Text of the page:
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Making Responsive Logos

As the digital landscape becomes more complicated over time, logos will continue to become simpler. Sometimes less is more, and an extremely simplified mark often lasts longer. Dave Recchia, Creative Director at The Team, looks at the business case for responsive logos.

They say the only constant today is change. And for brands to remain relevant, they also need to embrace change or alternatively serve as the catalyst for it. This is what the Apples, Amazons and Googles of the world do.

Technology continues to accelerate change by constantly evolving and by creating new platforms for brands to connect with audiences. From tablets and desktops to smartphones and wearables, the performance of the brand identity is constantly challenged, and individual assets are inevitably questioned. To ensure that the clarity, recognition and immediacy of a brand identity remain intact, brands need to regularly enhance their core identity assets. This often starts with the crown jewel of any identity system: the logo.

Why is a responsive logo so important to branding?

The simple function of a logo is identification. The legions of Nike and Adidas fans always assess the authenticity of a pair of trainers when they have come across a bargain which seems too good to be true. The logo will often be the clue because the quality and accuracy of the embroidered mark can reveal a pair of fakes. Often, the devil is in the detail, and hence the logo is a mark of quality.

Every organisation’s logo is valuable and needs to be protected. Be it a mark, emblem, signature, symbol, sign, identifier, wordmark, shorthand or stamp, the logo remains the most immediate visual representation for an organisation. A clear symbol captures everything that the brand stands for. The role of the logo has largely remained unchanged since its early beginnings. That said, over time, as the landscape within which a logo appears has expanded, logos have had to work harder to ensure recognition and stand out on behalf of the organisations they represent. A great example of this is the airline sector, where the logo must work successfully when it is splashed across the tail fin of a 747, embossed upon the handle of a silver spoon and embroidered into cabin crews’ uniforms. And today, it also needs to work on smart devices with varying screen sizes and resolutions and across responsive websites. Design is the process through which a logo is made optimally suitable for all the different ways in which it will appear. Simplicity and flexibility are the two core qualities required for a successful logo today.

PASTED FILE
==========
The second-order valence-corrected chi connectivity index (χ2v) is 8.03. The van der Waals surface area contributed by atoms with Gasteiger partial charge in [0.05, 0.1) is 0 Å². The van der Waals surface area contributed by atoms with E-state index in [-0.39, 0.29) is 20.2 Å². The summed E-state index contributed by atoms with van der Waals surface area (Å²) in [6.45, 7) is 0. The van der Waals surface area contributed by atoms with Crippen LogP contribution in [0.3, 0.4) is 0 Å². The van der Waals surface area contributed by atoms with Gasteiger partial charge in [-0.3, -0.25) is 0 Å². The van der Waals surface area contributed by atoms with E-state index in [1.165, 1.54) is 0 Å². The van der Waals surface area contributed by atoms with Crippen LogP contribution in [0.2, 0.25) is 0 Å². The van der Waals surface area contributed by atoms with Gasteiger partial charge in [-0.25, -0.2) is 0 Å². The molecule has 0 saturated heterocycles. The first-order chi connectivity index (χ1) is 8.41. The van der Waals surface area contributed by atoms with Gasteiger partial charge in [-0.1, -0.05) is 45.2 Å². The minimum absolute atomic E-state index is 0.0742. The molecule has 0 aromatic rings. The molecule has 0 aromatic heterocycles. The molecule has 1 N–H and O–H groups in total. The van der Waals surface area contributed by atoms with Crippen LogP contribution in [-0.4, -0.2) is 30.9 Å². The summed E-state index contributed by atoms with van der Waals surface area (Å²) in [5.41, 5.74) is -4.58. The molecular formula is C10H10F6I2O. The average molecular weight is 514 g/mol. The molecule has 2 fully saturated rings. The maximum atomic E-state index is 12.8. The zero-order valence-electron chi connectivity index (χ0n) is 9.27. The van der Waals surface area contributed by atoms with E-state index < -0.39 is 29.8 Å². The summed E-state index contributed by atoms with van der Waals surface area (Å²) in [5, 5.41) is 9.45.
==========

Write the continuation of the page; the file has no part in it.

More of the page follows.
What goes into creating responsive logos?

A logo which resonates is built around a simple idea. Designers seek to convey the essence of an idea through a symbol, a wordmark or a combination of the two. The process of arriving at the distillation of an idea involves constant questioning of all the details, to the point where the purest attributes are retained to protect and enhance the core idea. If a logo begins with elements that hinder communication without adding anything useful, these elements will be smoothed off over time, moving the logo towards a flat design. This enables the logo to work successfully at a very limited scale and in low resolutions, primarily across digital platforms.

NATS Logo Evolution from The Team on Vimeo.